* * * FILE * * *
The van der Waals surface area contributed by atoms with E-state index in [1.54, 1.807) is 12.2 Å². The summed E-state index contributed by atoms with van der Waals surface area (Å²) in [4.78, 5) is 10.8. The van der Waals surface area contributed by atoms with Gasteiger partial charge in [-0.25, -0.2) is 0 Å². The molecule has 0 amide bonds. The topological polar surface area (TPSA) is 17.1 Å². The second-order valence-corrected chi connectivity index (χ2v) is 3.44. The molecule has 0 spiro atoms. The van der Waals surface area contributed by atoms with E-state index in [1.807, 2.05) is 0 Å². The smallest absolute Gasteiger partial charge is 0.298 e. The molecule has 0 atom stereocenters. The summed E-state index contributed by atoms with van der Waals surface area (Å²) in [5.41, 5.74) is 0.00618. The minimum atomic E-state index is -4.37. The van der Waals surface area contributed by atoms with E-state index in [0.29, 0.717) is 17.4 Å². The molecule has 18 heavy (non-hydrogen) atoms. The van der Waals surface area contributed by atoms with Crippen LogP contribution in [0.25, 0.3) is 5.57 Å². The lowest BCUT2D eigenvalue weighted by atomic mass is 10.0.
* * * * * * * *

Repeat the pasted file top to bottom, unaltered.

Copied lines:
The van der Waals surface area contributed by atoms with E-state index in [1.54, 1.807) is 12.2 Å². The summed E-state index contributed by atoms with van der Waals surface area (Å²) in [4.78, 5) is 10.8. The van der Waals surface area contributed by atoms with Gasteiger partial charge in [-0.25, -0.2) is 0 Å². The molecule has 0 amide bonds. The topological polar surface area (TPSA) is 17.1 Å². The second-order valence-corrected chi connectivity index (χ2v) is 3.44. The molecule has 0 spiro atoms. The van der Waals surface area contributed by atoms with E-state index in [1.807, 2.05) is 0 Å². The smallest absolute Gasteiger partial charge is 0.298 e. The molecule has 0 atom stereocenters. The summed E-state index contributed by atoms with van der Waals surface area (Å²) in [5.41, 5.74) is 0.00618. The minimum atomic E-state index is -4.37. The van der Waals surface area contributed by atoms with E-state index in [0.29, 0.717) is 17.4 Å². The molecule has 18 heavy (non-hydrogen) atoms. The van der Waals surface area contributed by atoms with Crippen LogP contribution in [0.25, 0.3) is 5.57 Å². The lowest BCUT2D eigenvalue weighted by atomic mass is 10.0.